Over the last ten or so years we have been hearing a lot about the “War on Christmas.” What I would like to do in this blog is explore this phrase and consider what it is. Naturally, I would like to give some insight on how a believer might respond to this “War on Christmas.”
Some might say that the War on Christmas is an attempt by secular progressives to eradicate or downplay any religious elements in the celebration of Christmas. Conservatives fight back and insist that religious elements are traditional and should be celebrated in our country as they always have been. The War on Christmas has to do with control. It has to do with how Christmas is or isn’t celebrated in the public square. Nobody is telling anyone else what to do in their homes or private property. No, the issue is how we as a country will celebrate this Federal Holiday.
Why is this such a big deal? We live in a country where the will of the people is ultimately sovereign. Some people like celebrating Christmas and talking about the religious elements of the holiday, others do not. Those who do not like it naturally try to enforce their will upon others. Those who do like the religious elements of Christmas, not surprisingly, try to keep these elements in practice! So far things are pretty normal. Everyone tries to mold things to their own liking. The problem is that we live in the same country. Nobody likes to live in a country where one’s views are contrary to cultural norms. In other words, everyone prefers his preferences to rule.
What does this War on Christmas look like? There are disputes on whether one should say Merry Christmas or Happy Holidays or Season’s Greetings. The argument goes that saying Happy Holidays dodges confessing that Christmas is Christian in nature. Saying Happy Holidays or Seasons Greetings is a cop out. Such a greeting is weak and falls short of the full orbed greeting “Merry Christmas!” Furthermore, it is a deliberate attempt to undermine Jesus as the reason for the season. National voices urge the faithful to boycott institutions or retailers who instruct their workers to use blander greetings which fall short of “Merry Christmas.” The dispute also manifests itself in the Nativity scene displays or similar scenarios. A long honored tradition in a given city or town might be to put up a Nativity scene. One day, a detractor walks by the scene, his/her feelings and beliefs are offended by this, and he/she works to do away with the display and does so successively. Or, this same detractor goes through this process and loses.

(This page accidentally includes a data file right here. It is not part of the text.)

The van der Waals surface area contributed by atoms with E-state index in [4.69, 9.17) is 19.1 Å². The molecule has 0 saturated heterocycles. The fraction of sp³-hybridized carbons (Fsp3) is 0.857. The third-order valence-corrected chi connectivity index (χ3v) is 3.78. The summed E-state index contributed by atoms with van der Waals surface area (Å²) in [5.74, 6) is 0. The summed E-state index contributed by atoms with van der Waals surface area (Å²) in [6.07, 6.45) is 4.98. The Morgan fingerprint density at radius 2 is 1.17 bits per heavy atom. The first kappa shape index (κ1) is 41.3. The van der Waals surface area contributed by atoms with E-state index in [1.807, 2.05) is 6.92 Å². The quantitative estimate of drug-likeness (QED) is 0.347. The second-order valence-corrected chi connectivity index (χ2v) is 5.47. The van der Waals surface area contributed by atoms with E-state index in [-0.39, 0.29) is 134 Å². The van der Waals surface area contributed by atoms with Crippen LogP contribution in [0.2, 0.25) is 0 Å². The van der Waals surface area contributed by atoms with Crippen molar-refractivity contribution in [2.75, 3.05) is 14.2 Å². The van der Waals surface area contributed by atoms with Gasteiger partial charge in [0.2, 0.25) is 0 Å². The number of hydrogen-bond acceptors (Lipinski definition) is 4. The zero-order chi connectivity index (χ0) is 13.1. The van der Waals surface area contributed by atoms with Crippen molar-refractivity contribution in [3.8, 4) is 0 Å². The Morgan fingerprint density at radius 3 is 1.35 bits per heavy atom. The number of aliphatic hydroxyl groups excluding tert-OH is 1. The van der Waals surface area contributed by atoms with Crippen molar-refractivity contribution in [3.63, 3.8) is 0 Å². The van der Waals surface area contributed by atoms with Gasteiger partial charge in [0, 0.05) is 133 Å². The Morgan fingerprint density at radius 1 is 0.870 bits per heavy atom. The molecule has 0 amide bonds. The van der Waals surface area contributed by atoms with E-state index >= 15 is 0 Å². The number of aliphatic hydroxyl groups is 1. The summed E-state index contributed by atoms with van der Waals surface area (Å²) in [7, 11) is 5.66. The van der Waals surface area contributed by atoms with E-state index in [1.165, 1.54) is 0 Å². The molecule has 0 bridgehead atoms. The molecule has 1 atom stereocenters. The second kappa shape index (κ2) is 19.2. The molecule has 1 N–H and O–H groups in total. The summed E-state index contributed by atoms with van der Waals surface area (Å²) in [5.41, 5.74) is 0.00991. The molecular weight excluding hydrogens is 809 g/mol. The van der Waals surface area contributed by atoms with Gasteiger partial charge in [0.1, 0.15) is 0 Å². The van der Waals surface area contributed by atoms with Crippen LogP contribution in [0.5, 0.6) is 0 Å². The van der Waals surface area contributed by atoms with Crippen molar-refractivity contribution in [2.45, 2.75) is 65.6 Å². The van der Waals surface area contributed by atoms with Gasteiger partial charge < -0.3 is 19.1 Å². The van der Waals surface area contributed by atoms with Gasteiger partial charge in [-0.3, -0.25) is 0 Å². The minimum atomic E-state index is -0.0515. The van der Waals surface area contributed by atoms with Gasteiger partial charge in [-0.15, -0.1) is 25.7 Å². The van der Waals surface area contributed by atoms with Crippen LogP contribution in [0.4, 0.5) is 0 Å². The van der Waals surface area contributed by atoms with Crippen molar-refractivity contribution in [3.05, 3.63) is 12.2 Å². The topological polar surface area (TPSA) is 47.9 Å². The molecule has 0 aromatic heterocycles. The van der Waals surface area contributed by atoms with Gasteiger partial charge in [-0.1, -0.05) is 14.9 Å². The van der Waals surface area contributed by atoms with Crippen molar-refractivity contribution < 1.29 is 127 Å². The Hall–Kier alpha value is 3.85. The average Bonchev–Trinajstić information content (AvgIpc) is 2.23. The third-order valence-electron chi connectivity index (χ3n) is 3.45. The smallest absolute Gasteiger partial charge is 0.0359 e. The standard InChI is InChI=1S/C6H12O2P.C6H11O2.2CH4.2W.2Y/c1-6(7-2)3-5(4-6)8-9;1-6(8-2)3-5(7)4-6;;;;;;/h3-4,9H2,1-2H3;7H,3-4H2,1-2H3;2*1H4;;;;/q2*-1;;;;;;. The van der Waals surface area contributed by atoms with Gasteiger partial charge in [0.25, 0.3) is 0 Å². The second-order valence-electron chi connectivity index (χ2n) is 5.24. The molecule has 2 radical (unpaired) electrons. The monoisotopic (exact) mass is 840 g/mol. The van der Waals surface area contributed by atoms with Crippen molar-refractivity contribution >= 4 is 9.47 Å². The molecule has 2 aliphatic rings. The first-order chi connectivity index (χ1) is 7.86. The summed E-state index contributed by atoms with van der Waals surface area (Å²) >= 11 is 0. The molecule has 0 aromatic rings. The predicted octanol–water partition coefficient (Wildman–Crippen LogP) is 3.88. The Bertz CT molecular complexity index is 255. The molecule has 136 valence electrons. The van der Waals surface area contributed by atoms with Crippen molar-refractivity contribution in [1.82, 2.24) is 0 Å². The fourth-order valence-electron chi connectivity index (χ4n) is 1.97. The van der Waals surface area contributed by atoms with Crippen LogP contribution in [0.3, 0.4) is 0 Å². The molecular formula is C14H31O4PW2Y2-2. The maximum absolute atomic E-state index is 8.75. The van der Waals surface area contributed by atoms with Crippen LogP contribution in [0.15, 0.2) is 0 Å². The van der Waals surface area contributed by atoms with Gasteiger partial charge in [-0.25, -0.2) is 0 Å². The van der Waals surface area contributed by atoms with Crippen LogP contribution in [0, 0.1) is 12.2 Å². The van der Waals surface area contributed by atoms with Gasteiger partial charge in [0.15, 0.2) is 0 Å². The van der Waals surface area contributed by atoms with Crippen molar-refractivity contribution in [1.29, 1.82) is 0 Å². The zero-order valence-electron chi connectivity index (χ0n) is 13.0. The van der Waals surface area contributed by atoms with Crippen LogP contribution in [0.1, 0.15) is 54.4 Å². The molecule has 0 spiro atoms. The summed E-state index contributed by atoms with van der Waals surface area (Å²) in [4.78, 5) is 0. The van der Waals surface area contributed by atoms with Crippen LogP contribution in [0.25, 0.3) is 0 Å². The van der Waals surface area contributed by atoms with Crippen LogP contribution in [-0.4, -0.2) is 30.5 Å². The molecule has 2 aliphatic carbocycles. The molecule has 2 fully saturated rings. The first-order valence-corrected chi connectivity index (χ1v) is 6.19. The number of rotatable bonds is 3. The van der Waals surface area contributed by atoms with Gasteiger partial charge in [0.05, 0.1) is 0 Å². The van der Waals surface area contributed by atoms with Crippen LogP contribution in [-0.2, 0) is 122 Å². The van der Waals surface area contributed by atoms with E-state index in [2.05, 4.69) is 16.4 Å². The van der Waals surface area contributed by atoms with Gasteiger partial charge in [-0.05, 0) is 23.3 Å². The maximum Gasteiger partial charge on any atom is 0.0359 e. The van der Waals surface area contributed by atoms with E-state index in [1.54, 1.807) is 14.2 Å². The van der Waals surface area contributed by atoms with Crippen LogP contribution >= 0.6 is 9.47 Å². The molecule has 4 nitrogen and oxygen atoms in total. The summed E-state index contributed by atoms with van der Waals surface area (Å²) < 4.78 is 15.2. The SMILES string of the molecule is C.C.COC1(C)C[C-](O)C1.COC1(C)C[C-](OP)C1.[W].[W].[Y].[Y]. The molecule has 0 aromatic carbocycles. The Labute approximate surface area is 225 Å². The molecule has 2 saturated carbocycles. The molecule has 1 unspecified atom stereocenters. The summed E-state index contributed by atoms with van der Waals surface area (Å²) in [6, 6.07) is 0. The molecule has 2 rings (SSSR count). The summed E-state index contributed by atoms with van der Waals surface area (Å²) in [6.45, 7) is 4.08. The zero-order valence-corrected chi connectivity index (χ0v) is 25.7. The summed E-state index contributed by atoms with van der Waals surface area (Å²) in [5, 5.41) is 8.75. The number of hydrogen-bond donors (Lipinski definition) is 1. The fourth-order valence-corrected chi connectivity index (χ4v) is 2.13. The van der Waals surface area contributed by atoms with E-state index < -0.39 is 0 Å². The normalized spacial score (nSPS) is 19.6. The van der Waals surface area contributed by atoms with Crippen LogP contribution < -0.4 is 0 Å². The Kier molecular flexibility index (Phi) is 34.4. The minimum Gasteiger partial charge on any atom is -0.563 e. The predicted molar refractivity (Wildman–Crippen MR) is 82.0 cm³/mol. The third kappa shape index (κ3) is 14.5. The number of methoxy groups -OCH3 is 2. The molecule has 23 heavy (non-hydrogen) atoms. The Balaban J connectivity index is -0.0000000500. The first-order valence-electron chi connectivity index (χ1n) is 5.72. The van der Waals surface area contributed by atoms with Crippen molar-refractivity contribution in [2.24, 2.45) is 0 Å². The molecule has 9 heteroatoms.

There is no mistaking it. The idea of Christmas has its origins in the New Testament. The celebration of Jesus’ birth is historically the point of Christmas. However, this fundamental point is lost to many people. The celebration of Christmas has changed. Today Christmas isn’t so much about recognizing the birth of Christ and by extension his divinity. It is about getting together with family. It is about singing songs like Jingle Bells. It is about radio stations playing Christmas music all day for a month. Christmas is about buying gifts on black Friday or now Thursday, wrapping them, and putting them under a tree. It is about getting up and opening one’s gifts. Christmas is about Santa Claus, Rudolph the red-nosed reindeer, elves, chimneys, cookies and milk. Christmas is about sentimental feeling, doing a good turn, watching a movie about being nice and feeling good, and generally having good will. Christmas is more of a month long process, wrung out completely with the 25th being more of a whimper. The list goes on but much of the holiday adornment is fairly harmless and some might even say kitschy.
If my description about Christmas seems inaccurate I would simply point you to the culture in which we live. I live in Franklin, TN and my kids are in the public school system. They sing songs in school but they do not sing carols that speak to Jesus’ divinity or are blatantly biblical. Every Black Friday or Thursday we read about crowds massing at Wal-Mart, people trampling one another to death, parking lot arguments, and shootings. This is not theoretical, it is real. Inside the church the celebration of Christmas might be a little more pointed but not in the culture.